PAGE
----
The ASEAN nations consist of Brunei, Cambodia, Indonesia, Laos, Malaysia, Myanmar, Philippines, Singapore, Thailand and Viet Nam.

SAARC consists of Afghanistan, Bangladesh, Bhutan, India, Maldives, Nepal, Pakistan and Sri Lanka.

Asian nations have responded positively to environmental diplomacy. I was involved with the the creation of the South Asian Co-operative Environment Programme (SACEP), the first ever inter-governmental body in the South Asian region and the precursor to SAARC.

I was also at the creation of the East Asian regional seas programme. Despite all the arguments and conflicts between nations, I have witnessed remarkable feats of diplomacy and unity within Asian nations, reaching across to each other to address shared environmental threats.

Bringing peace to Asia will require strenuous diplomatic efforts of give and take. But it is possible get nations thinking and acting out of their own interests

Pyongyang may be willing to listen to Asian leaders working together, like China and India. Whilst China is working around the clock to diffuse tensions, India has yet to engage in the area.

India and China: Sharing deep common values

Both China and India share deep common values. China has the largest Buddhist population in the world, inspired by the teachings of Siddhartha Gautama, a son of India, whose impact is spreading widely across the world.

Prime Minister Narendra Modi

Attending a Buddhist-Hindu conclave, Indian Prime Minister, Narendra Modi prescribed conflict avoidance as the most effective conflict resolution mechanism.

“Buddha was a great preacher of equality and I would personally call India “Buddhist India”, the Prime Minister is reported to have said.

At the same time, China has the largest population of Buddhists in the world. China Today’s website reports that, among all the religions, the largest is Buddhism. The Chinese government has spent large sums of money to rebuild monastries.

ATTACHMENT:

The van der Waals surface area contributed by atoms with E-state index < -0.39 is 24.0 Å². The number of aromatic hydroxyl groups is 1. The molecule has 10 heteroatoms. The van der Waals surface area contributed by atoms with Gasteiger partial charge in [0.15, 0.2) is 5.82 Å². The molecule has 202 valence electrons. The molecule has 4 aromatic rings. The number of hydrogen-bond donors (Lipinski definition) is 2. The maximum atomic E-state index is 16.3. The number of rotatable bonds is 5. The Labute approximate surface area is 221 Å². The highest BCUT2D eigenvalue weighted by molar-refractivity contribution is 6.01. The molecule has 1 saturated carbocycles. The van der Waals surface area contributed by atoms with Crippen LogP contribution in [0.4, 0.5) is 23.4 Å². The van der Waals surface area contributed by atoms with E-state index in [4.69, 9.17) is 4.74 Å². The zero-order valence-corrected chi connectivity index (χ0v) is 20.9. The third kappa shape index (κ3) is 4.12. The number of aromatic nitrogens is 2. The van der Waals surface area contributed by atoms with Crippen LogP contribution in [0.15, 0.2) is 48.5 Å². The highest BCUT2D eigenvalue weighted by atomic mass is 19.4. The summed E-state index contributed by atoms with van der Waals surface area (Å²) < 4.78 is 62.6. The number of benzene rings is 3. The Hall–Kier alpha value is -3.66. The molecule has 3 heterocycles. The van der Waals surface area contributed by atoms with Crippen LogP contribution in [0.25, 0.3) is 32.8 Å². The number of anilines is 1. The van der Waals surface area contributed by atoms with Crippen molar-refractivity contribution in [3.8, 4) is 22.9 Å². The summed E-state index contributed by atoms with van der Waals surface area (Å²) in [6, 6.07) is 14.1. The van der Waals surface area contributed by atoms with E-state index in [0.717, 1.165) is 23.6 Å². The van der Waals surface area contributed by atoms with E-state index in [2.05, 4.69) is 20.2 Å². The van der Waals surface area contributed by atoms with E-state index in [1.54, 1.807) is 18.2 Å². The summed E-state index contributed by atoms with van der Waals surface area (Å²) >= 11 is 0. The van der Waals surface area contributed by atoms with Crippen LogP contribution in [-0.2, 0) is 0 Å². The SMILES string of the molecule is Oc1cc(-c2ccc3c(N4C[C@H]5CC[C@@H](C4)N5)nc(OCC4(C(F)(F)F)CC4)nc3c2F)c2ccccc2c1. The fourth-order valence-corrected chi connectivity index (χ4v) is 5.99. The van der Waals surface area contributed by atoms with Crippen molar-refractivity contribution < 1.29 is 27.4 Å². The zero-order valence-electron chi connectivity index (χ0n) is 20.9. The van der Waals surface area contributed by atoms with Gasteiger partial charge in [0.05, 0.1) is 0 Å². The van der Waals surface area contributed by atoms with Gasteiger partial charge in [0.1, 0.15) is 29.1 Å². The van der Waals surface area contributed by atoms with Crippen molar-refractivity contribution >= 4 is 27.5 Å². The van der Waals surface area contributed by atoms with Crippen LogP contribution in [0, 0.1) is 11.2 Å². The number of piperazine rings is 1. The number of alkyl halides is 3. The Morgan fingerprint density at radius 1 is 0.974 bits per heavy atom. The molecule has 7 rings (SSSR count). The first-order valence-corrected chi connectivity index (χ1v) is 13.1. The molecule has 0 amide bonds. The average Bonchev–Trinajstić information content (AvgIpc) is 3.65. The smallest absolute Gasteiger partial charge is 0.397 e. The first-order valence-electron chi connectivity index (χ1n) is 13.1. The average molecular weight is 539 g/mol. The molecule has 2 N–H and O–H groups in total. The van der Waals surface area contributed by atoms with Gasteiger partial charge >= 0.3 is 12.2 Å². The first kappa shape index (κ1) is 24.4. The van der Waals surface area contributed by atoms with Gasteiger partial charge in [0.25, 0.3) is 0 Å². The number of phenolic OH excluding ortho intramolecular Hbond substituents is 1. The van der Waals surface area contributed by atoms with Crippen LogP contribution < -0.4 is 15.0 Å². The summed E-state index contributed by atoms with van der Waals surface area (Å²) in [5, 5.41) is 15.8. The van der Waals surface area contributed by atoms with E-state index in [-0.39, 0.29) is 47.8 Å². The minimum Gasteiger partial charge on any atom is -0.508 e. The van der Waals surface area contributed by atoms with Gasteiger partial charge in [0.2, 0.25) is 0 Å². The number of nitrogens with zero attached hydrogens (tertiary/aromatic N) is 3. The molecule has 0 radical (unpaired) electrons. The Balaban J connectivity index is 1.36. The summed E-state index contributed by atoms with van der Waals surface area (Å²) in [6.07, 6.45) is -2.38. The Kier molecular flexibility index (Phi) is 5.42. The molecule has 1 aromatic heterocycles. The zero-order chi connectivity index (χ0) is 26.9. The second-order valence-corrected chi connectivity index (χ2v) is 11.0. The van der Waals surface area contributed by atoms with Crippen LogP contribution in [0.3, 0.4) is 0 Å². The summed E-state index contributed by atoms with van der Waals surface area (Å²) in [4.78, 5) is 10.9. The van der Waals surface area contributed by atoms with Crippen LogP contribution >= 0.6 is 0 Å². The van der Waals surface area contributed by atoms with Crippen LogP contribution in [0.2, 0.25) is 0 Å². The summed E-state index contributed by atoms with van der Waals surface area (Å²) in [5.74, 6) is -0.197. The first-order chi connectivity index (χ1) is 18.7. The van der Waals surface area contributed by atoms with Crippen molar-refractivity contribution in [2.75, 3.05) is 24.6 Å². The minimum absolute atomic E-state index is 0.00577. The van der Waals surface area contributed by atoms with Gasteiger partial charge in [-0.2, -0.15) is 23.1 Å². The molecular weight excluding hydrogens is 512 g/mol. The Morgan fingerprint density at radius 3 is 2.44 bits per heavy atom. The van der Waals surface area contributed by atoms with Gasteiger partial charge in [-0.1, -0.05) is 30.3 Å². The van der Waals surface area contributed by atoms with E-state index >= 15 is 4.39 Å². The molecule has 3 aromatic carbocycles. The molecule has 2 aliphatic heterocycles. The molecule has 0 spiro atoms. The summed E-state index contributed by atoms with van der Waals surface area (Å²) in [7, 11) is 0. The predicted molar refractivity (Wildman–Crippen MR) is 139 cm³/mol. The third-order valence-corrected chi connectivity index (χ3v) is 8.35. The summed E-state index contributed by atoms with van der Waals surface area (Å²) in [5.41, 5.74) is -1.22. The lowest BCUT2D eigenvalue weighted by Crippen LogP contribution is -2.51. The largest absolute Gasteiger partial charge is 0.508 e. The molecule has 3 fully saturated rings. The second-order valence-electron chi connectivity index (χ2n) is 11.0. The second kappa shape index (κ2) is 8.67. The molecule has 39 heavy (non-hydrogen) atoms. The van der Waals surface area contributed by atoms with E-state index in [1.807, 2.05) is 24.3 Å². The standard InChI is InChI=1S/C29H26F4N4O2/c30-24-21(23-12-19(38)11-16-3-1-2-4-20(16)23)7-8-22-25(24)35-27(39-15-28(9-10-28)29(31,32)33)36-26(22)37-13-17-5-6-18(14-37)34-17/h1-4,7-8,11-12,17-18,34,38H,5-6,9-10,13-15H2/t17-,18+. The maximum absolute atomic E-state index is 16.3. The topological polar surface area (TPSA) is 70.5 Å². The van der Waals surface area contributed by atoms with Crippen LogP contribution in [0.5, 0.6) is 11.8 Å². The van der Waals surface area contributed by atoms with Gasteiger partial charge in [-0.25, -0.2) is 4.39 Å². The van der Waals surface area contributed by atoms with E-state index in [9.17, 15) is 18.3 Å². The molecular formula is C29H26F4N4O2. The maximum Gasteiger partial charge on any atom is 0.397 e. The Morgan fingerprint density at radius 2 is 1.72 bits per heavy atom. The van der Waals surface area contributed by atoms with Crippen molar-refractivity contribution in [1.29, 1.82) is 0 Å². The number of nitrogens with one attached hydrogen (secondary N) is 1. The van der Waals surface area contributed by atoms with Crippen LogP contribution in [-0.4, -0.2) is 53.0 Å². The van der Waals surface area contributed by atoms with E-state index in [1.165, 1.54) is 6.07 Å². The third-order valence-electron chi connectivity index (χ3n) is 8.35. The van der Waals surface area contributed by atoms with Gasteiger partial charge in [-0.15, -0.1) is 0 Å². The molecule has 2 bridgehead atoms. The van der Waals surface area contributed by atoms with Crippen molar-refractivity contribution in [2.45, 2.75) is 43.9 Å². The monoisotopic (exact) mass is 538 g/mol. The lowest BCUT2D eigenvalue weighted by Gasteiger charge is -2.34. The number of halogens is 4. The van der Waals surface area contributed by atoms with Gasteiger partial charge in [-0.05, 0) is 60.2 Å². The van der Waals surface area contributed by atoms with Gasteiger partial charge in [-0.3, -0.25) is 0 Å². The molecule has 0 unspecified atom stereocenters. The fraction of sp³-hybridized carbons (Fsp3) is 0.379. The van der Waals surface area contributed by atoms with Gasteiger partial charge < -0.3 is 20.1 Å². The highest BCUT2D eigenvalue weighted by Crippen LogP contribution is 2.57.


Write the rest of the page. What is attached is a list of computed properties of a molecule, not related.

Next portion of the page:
Master Xuecheng

Master Xuecheng, Secretary General of the Buddhist Association of China, suggests: “The root of Dharma lies in the ability to judge and choose. To have wisdom means to know how to choose between what to take and what to forsake.” Sound advice for all, particularly political leaders.

For the rulers of his day, the Buddha enunciated ten clear principles of good governance — the Dasavidha-rajadhamma: Dāna (charity), Sīla (morality) , Pariccāga (altruism), Ājjava (honesty), Maddava (gentleness), Tapa (self controlling), Akkodha (non-anger), Avihimsa (non-violence), Khanti (forbearance) and Avirodhana (uprightness).

The Buddha was also not shy about challenging rulers to tackle economic and social injustice when they moaned to him about unrest and terror in their kingdoms.

Smaller nations are always suspicious of the regional ambitions of big nations. Prime Minsiter Modi during his recent visit to Vietnam adopted a very different tone: “The advent of Buddhism from India to Vietnam and the monuments of Vietnam’s Hindu Cham temples stand testimony to these bonds. Some people came here with the objective of war. We came here with a message of peace which has endured.”

President Xi Jingping

Presently, Chinese President Xi Jingping is working over time to diffuse tensions. China and India, working together, backed by the rest of Asia would have a greater impact.

The time has come for a new form of preventive and mature diplomacy in the Asian region exactly along these lines. The sustainable security of the region, will require bold and daring initiatives of the spirit that would enable a nation like North Korea to arrive at the table.

If Asia wants a long-term strategy to protect is hard earned economic development, where millions have been moved out of poverty, the Asian nations will have to use the diplomatic structures at hand.

Removing threats to economic prosperity

Prosperity in Asia, will have to include the plight and the suffering of the North Korean people. The middle way – between the extremes of isolation and conflict — to diffuse tensions would be to include North Korea.We do not know what is in Kim Jong Un’s mind, but he must know that a nuclear deterrent cannot bring lasting peace and security to North Korea. He will have to address the economic issues of his people.

Rather than threaten war or deepen sanctions, a more value-based productive path from the Asian nations would be to gradually move North Korean down the same road that nearly all have taken: to move millions out of poverty.

Don de Silva


Chief Executive ★ Environment ★ Interfaith★ Mindfulness ★ Life Coach ★ International Development

Don de Silva is a Buddhist Chaplain and formerly with the United Nations Environment Programme (UNEP).